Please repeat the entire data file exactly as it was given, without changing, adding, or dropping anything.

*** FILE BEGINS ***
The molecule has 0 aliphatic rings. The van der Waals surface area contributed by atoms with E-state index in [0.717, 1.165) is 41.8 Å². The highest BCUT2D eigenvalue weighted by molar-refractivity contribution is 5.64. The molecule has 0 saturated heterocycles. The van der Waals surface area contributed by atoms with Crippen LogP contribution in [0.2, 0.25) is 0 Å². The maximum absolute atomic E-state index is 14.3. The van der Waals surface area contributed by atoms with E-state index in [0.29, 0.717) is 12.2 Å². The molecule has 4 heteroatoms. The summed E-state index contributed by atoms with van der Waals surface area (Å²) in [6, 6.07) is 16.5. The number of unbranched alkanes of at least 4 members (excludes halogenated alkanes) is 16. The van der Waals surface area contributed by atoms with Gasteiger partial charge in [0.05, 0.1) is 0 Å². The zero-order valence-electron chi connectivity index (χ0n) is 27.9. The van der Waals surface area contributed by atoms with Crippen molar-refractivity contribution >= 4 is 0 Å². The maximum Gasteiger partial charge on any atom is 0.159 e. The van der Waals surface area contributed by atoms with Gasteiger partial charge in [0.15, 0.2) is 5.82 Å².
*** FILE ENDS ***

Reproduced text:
The molecule has 0 aliphatic rings. The van der Waals surface area contributed by atoms with E-state index in [0.717, 1.165) is 41.8 Å². The highest BCUT2D eigenvalue weighted by molar-refractivity contribution is 5.64. The molecule has 0 saturated heterocycles. The van der Waals surface area contributed by atoms with Crippen LogP contribution in [0.2, 0.25) is 0 Å². The maximum absolute atomic E-state index is 14.3. The van der Waals surface area contributed by atoms with E-state index in [0.29, 0.717) is 12.2 Å². The molecule has 4 heteroatoms. The summed E-state index contributed by atoms with van der Waals surface area (Å²) in [6, 6.07) is 16.5. The number of unbranched alkanes of at least 4 members (excludes halogenated alkanes) is 16. The van der Waals surface area contributed by atoms with Gasteiger partial charge in [0.05, 0.1) is 0 Å². The zero-order valence-electron chi connectivity index (χ0n) is 27.9. The van der Waals surface area contributed by atoms with Crippen molar-refractivity contribution >= 4 is 0 Å². The maximum Gasteiger partial charge on any atom is 0.159 e. The van der Waals surface area contributed by atoms with Gasteiger partial charge in [0.15, 0.2) is 5.82 Å².